The Coronavirus: another means of controlling artistic expression?
Rhian Hutchings explores the ongoing debates surrounding the canceling of Hong Kong Art Basel show in response to the Coronavirus crisis
The narrative surrounding the Art Basel show in Hong Kong has certainly been colourful over the past couple of months. It has now officially been cancelled due to the impending threat of a virus that is thought to have been found in 42,000 people causing more than 1,000 deaths in China. The cancellation of this established event in the art world is certainly not one-dimensional. In the run up to the cancellation many artists and galleries had already considered withdrawing their contributions following demonstrations and unrest relating to the new extradition law in Hong Kong alongside the Corona Virus epidemic. Art at its core is a means of communication and expression, with the increasing public pressure in Hong Kong towards democracy and against censorship many artists feel uncomfortable showcasing art in such a contradictory environment.
The death of the ‘whistle blower’ for example sparked outrage as calls for freedom of speech and the avoidance of an autocratic government increases. The ‘whistle blower’ is the nickname coined for the doctor who alerted the Chinese public to the coronavirus outbreak. He died after his efforts to fight the virus but also before his death had to fight the iron fist of a government who accused him of ‘seriously disrupting social order’ in his attempts to be transparent and honest with the public. It’s thought that more than 300 Chinese people have also been detained and accused of “spreading rumours” for talking about what happened. His death started many twitter hashtag trends that were seen to have disappeared within the space of a few hours further highlighting the power that the Chinese government holds or attempts to hold over its media.
A powerful tweet by Nectar Gan highlighted this feeling of utter despair following the disappearance of the trending hashtag “I want freedom of speech”; “Not allowed to speak. Not allowed to die. Not allowed to be angry. Not allowed to desire.” The feeling of being voiceless also resonates with the public in Hong Kong. A seventh of the population are thought to have been demonstrating in the streets over the past few months with a pro- democracy journalist from the Financial Times taking exile in the United Kingdom having been tortured for speaking out. Simon Cheng echoes the thoughts of many in Hong Kong; “reverting to silence would be to surrender our lives”.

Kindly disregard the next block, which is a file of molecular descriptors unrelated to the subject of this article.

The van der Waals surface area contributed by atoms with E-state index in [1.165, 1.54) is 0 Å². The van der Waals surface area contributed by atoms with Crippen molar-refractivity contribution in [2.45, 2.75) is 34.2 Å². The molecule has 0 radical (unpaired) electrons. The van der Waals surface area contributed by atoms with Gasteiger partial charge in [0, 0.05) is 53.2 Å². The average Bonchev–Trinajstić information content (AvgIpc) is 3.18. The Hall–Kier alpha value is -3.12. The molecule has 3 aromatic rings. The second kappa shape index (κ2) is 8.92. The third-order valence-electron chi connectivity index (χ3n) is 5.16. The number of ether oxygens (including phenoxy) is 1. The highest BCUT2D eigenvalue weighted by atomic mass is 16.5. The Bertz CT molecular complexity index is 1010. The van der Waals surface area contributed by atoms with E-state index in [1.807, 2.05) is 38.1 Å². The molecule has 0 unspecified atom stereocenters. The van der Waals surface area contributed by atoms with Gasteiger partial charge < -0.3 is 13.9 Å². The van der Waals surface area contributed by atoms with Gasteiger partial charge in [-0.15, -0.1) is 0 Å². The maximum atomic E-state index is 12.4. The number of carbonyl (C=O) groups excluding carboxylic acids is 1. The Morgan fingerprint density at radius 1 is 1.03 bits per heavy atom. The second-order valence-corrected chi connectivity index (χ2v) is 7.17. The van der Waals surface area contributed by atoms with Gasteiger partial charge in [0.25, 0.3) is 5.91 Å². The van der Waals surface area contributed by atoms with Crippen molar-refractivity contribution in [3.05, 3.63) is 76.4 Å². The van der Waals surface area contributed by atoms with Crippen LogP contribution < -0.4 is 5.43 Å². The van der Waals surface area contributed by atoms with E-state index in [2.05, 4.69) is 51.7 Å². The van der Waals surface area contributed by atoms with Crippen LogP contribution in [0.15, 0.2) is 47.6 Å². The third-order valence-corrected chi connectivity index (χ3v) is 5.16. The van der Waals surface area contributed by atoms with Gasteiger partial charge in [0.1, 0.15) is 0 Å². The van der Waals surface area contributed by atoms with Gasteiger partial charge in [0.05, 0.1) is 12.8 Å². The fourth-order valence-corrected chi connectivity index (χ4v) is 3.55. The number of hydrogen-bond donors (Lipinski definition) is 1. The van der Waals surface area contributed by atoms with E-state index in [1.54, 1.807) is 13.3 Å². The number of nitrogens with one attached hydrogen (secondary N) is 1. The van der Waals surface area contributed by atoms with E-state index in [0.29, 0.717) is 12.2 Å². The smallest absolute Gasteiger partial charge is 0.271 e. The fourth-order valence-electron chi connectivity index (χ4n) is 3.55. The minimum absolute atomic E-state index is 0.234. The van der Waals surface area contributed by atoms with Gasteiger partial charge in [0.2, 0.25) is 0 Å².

“Not allowed to speak. Not allowed to die. Not allowed to be angry. Not allowed to desire.”
The ongoing repression of people’s voice goes against art and its core values, contributing towards the unease felt by artists who were originally to be involved in Art Basel Hong Kong. There has also been tension however between the art community of Hong Kong and incoming galleries intending to showcase at Art Basel. Many argue that Art Basel plays an integral part in putting art from the Asia-pacific region on the global map. There was a backlash from several members of the art community in Hong Kong following the collective letter written by 24 international art dealers advising that the fair be cancelled. There is a general sentiment amongst gallery owners in Hong Kong that the visiting galleries have adopted the views portrayed by Western media regarding censorship and the Corona virus without considering the effect an art fair of this magnitude has on the art scene in Hong Kong. After the devastating cultural effects and stigma surrounding the ‘Middle East respiratory syndrome’, members of the art community and of society as a whole are undoubtedly afraid of the implications of associating a place with such a virus. Katie de Lilly, the founder of the Hong Kong gallery 10 Chancery Lane, is concerned with the increasing xenophobic feeling felt globally as a result of the virus. Even though the art community stands in solidarity against the repression of speech and expression, there is certainly a divide in opinions about whether Art Basel should have been cancelled this year.
As well as causing global chaos in the world of health and infection control, the Corona virus has seen political implications in the way in which it highlights state attempts to control public sentiment. Galleries in Hong Kong will undoubtedly have a challenge ahead attempting to keep the conversation surrounding art alive in such tumultuous surroundings whilst simultaneously battling stereotypes. Corona Virus is currently an enigma, the danger of the unknown is what causes the most concern. In restricting the public’s voice and minimising collective panic are Chinese authorities succeeding in protecting the population from a fear of the unknown? It is possible that many in Hong Kong take the view that as well as the impending threat on the health of the population, the virus will become another instrument implemented by the CPC (Communist Party of China) in maintaining their tight grip on power and authority. The cancellation of Art Basel therefore is a mere microcosm of a much larger scale crisis. Art holds at its core freedom and liberty, is the cancellation of Art Basel Hong Kong the first domino to topple in the battle against state censorship?